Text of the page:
Last year was supposed to be “the year” for Columbia, which hasn’t won an Ivy title since 1968.
Then star forward Alex Rosenberg broke his foot two weeks before the start of the season and withdrew from school — thanks to the Ivy League’s arcane player eligibility rules. A new star emerged in guard Maodo Lo, but the Lions collapsed at the end of the season, losing their final four games and any shot at competing in the postseason.
It is I, The AQ. This week I am guest hosting the IHO Power Rankings. For the purists out there, after the first back-to-back Ivy weekend, the rankings should probably look something like this:
Normally, this list is dutifully accompanied by the earnest commentary and incisive statistical analysis that you’ve come to know and love from IHO. An introspection of our favorite teams that is indeed worthy of our elite educations.
For those of you expecting this, my apologies in advance. This week, since it is still early in the 14-Game Tournament and because there were no real surprises in the games last weekend, I thought it was the perfect time to switch things up a bit. (After all, you have the whole month of February to get your ORAT freak on.) Instead, I’ve decided to rank the teams as I see them which of course has nothing to do with reality. So without further ado, here is The AQ’s “Special” IHO Power Rankings for February 1, 2015.
NEW YORK – On Friday night, Maodo Lo showed his class.
Unfortunately, the rest of his teammates didn’t show up until Saturday.
The Columbia Lions fell to Yale in a heartbreaker, 63-59, on Friday night, as Lo put up 20 points on 6-for-8 shooting from long range but didn’t get much help from the rest of the squad. The full team came to play on Saturday, using a late 22-4 run to blow the Brown Bears out of the building, 86-65. It was Columbia’s largest margin of win in Ivy play in 11 years, but that’s little consolation for the disappointing loss on Friday night.
That’s how Carson Puriefoy described Stony Brook’s game plan against Columbia Tuesday night, when the two sides met in a Morningside Heights rematch.
It is fair to say the Seawolves executed that plan to near perfection, holding Lo to a season-low seven points on just 2-for-9 shooting; his first bucket didn’t fall until less than four minutes remained in the game. Puriefoy shouldered most of the load in stopping the Lions’ star guard, though he was consistently helped with double-teams and other defensive tactics which prohibited Lo from driving or getting clean looks from three.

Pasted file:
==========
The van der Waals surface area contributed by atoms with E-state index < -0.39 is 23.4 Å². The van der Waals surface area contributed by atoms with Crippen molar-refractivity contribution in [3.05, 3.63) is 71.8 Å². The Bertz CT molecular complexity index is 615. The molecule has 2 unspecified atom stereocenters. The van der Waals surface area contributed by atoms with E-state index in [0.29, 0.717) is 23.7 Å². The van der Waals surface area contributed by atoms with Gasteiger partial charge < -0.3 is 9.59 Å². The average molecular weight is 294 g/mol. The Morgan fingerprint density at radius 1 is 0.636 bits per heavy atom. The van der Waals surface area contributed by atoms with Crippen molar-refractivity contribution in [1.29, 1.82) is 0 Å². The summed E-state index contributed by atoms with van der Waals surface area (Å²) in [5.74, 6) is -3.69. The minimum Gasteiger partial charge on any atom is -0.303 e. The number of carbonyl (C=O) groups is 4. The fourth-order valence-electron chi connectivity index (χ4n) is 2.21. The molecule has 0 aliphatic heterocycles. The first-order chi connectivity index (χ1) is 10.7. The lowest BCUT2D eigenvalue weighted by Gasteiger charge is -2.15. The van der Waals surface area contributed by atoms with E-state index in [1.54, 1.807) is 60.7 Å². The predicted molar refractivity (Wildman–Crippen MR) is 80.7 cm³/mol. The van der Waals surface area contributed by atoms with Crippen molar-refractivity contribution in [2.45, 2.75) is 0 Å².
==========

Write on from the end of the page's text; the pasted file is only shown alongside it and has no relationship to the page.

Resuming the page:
The Lions fell, 70-61, and dropped to 7-6 on the season, with just a matchup against D-II Central Pennsylvania before Ivy play kicks off with a home-and-home against travel partner Cornell.
The game offered a blueprint to anyone trying to shut down Columbia this year.
Much in the way that the frenzy around MLB’s winter meetings and the NBA’s star players hitting free agency captivate fans as much as or more than regular season games, so too do the machinations of the summer and winter transfer windows in soccer. As the winter transfer window opens on Thursday, I thought about an alternate reality where the NCAA also had a transfer window to deal with in between the fall and spring semesters. While English teams are roughly halfway through their round-robin season when the window opens, Ivy basketball teams have nearly completed their nonconference schedule and will have an opportunity to correct weaknesses, address injuries, or move the focus completely towards next year without worrying about getting relegated.
Along with IHO resident soccer expert Peter Andrews, I thought up moves each team could make in this hypothetical, never could, would or should happen situation. We will also be ignoring that in reality, Duke, Kansas or Kentucky would buy up all of the good players anyway.
BROWN: LOANS Kendall Jackson from Columbiaand Andre Chatfield from Harvard No Bear averages more than 3.5 assists per game and no starter has an assist/turnover ratio better than 1.1. Thus, the Bears bring in two guards buried on their respective team’s depth charts in the hopes that one sticks as the ball handler of the future and a permanent transfer can be worked out after the season.
COLUMBIA: BUYS Gabas Maldunas from Dartmouth. Columbia remains weakest in the frontcourt, where Cory Osetkowski has put together an inconsistent campaign in scoring and on the glass. They”d pay a hefty transfer fee to pry Gabas Maldunas away from Dartmouth, a team going nowhere fast this year. Maldunas would instantly upgrade the post presence for Columbia. In addition to cash, the Lions would send monstrously tall center Conor Voss on a loan to Dartmouth, in the hopes that some regular playing time will reveal basketball skills.
The saying is that your home gym is a fortress; for Columbia, Levien Gymnasium — literally and figuratively — is better called a bunker. The Lions lost just four games there last year: a defeat at the death to Manhattan in the home opener, a double-overtime loss to Harvard assisted by the officials, a 10-point loss to Princeton and the CIT quarterfinal against Yale. Total margin of defeat: 18 points.
It comes as a shock now when the Lions lose in their bunker, as they did last night. It was another close game, as Loyola (Md.) scored a buzzer-beater to finish off the Light Blue after the home side’s furious fightback. Final two minutes aside, the result exposed some fairly major issues with a still congealing squad.